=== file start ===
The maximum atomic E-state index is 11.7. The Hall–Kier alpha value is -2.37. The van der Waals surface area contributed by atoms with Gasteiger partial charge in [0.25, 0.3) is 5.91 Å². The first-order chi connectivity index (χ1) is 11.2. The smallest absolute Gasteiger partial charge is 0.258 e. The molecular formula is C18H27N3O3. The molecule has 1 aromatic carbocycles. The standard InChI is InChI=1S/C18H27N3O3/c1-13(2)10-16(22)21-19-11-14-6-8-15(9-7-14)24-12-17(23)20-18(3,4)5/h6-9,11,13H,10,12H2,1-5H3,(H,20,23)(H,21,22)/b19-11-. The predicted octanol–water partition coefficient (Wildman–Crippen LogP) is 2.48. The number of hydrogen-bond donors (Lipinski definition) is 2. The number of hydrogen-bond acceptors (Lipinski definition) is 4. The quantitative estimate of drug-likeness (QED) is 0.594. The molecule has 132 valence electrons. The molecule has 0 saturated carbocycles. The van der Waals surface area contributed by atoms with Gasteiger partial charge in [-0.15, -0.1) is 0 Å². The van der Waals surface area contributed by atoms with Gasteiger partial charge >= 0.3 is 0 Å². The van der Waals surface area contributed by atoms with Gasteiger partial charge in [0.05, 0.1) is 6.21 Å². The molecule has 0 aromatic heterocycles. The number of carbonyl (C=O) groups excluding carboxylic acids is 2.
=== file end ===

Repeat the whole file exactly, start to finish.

The maximum atomic E-state index is 11.7. The Hall–Kier alpha value is -2.37. The van der Waals surface area contributed by atoms with Gasteiger partial charge in [0.25, 0.3) is 5.91 Å². The first-order chi connectivity index (χ1) is 11.2. The smallest absolute Gasteiger partial charge is 0.258 e. The molecular formula is C18H27N3O3. The molecule has 1 aromatic carbocycles. The standard InChI is InChI=1S/C18H27N3O3/c1-13(2)10-16(22)21-19-11-14-6-8-15(9-7-14)24-12-17(23)20-18(3,4)5/h6-9,11,13H,10,12H2,1-5H3,(H,20,23)(H,21,22)/b19-11-. The predicted octanol–water partition coefficient (Wildman–Crippen LogP) is 2.48. The number of hydrogen-bond donors (Lipinski definition) is 2. The number of hydrogen-bond acceptors (Lipinski definition) is 4. The quantitative estimate of drug-likeness (QED) is 0.594. The molecule has 132 valence electrons. The molecule has 0 saturated carbocycles. The van der Waals surface area contributed by atoms with Gasteiger partial charge in [-0.15, -0.1) is 0 Å². The van der Waals surface area contributed by atoms with Gasteiger partial charge >= 0.3 is 0 Å². The van der Waals surface area contributed by atoms with Gasteiger partial charge in [0.05, 0.1) is 6.21 Å². The molecule has 0 aromatic heterocycles. The number of carbonyl (C=O) groups excluding carboxylic acids is 2.